Friday, December 31, 2004

All's well that ends well-2

The universalist is in a bind. Unlike the conditionalist, the universalist must affirm that the hell-bound will live forever, but disaffirm that they will live forever in hell. He needs the eternality, but not the fixity, of the afterlife, to make room for postmortem conversion. There are, however, no passages of Scripture, whether individually or in combination, that drive a wedge between fixity and perpetuity, or teach, or even permit, a postmortem reversal of fortunes.

Sensing, I guess, the inadequacy of his exegesis, Bonda takes another bite at Mt 25:46 later on: "Now his blood will be given as a ransom for many (Mt 20:28). His blood will be poured out for many (26:28). Twice we read ‘for many.’ who are these ‘many’? They are the many who have entered the wide gate and walk the easy road that leads to destruction (Mt 7:13; cf. Mt 22:14). These are the same people of whom he just said that they will end in ‘eternal punishment’" (218).

By way of reply:
i) This interpretation is nonsensical on its own grounds. In Mt 7:13-14 & Mt 22:14, the "many" are relative to "the few." But in universalism, such a contrast is meaningless. In universalism, the choice is not between the comparative contrast of the many over as against the few (a la Calvinism), but between the superlative contrast of the salvation of all (inclusivism) as over against the salvation of some (exclusivism).
ii) It clearly does violence to Mt 7:13-14 to turn two divergent roads into one convergent road.
iii) The "many" is Mt 20:20 & 26:28 is not an antonym for the few or a synonym for all. Rather, it is a literary allusion to Isa 53:11-12. In this chapter, "many" and "all" are interchangeable designations for the covenant community. The Messiah lays down his life for his people.

Bonda goes on to claim that "eternal punishment does not forever continue, since that punishment itself, is not his goal. When God’s purpose has been achieved, there is no need for further punishment--for sin no longer exists!" (219).

By way of reply: notice how this turns the word of God on its head. In Bonda’s interpretive alchemy, "eternal" punishment is temporary. "Unquenchable" fire is quenched. The "undying" worm dies of hunger. Bonda systematically converts Biblical affirmations into Biblical negations, and Biblical negations into Biblical affirmations. This is exactly how the Devil would rewrite Scripture.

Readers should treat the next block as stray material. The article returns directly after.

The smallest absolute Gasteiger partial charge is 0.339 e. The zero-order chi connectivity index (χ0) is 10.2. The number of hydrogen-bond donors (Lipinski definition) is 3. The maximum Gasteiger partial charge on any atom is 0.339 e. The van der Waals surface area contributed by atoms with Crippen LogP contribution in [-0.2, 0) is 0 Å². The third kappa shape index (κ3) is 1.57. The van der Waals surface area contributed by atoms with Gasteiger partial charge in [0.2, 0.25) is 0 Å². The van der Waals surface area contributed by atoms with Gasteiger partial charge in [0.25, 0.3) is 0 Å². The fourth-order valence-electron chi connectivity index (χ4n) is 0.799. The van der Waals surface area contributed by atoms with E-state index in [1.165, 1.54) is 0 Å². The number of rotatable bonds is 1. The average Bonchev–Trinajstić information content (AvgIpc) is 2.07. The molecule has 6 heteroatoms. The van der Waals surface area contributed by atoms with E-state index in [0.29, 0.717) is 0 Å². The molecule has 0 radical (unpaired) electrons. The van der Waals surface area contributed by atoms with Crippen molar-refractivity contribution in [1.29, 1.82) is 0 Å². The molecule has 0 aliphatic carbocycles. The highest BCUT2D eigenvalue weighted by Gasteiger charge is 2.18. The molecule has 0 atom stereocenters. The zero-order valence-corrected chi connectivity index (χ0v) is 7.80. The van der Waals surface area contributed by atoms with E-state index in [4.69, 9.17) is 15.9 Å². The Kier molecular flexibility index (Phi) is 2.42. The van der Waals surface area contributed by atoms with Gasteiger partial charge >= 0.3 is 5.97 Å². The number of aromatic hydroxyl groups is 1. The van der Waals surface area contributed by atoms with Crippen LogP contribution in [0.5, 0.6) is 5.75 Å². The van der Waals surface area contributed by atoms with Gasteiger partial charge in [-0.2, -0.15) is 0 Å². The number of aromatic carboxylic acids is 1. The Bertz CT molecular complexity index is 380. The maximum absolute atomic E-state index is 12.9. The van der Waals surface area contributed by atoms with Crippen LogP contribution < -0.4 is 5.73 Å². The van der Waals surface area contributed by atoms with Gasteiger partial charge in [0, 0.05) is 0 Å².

"Let us review: The word ‘eternal’ has played a major role in the doctrine of eternal punishment. But what Scripture tells us about God’s purpose with this punishment remained a secondary concern. We have seen that this divine purpose must be our first interest in any Biblical discourse about the eternity of the punishment. Never is there any other purpose than that the unbeliever return to obedience to God. Nowhere in Scripture do we find a statement that tells us that God wants those who are punished to suffer without end--that is not the purpose for which God created humans! If we keep this singular purpose of God in focus, we understand that eternal punishment is punishment that has as its only purpose an obedience return to the God of love...When Jesus refers to this punishment as eternal, he simply underlines...the eternal seriousness--of God in pursuing his one and only purpose" (219).

By way of reply:
i) In what sense did the divine purpose remain a secondary consideration in formulating the traditional doctrine? Is the administration of justice not a purposeful activity?
ii) Even if it were a secondary concern, is there something wrong with deriving a doctrine from passages of Scripture which directly and primarily address the subject-matter of the doctrine in question?
iii) This is an ironic complaint to lodge against Calvinism, for no theological tradition shows the same respect for God’s inviolable purpose.
iv) Bonda is using this appeal as an inner canon and winnowing fan to demote and deny the witness of Scripture whenever it comes into conflict with "his" primary concern.
v) Nowhere in Scripture? Isa 66:24? Dan 12:2? Mt 25:41? Mt 25:46? Mk 9:48? 2 Thes 1:9? Jude 7? Jude 9? Rev 14:11? Rev 20:10?
vi) Isn’t it simplistic to insist that God can have only one purpose for what he does? Why can’t the revelation of his justice be one such purpose? Why can’t the revelation of his mercy be another such purpose?
v) It is difficult to divorce the temporal end of God’s creatures from the teleological end of his creatures. Their final destination in time answers to his final design outside of time. And their eternal destiny marks the climactic realization of any ends-means relation.
vi) To equate the threat of eternal punishment with eternal seriousness in God’s pursuit of every lost sinner is a form of words which bears no resemblance to the wording, import, or intent of our Lord’s usage. This is a wholly artificial gloss that fails to connect at any point with what our Lord ever said or ever meant.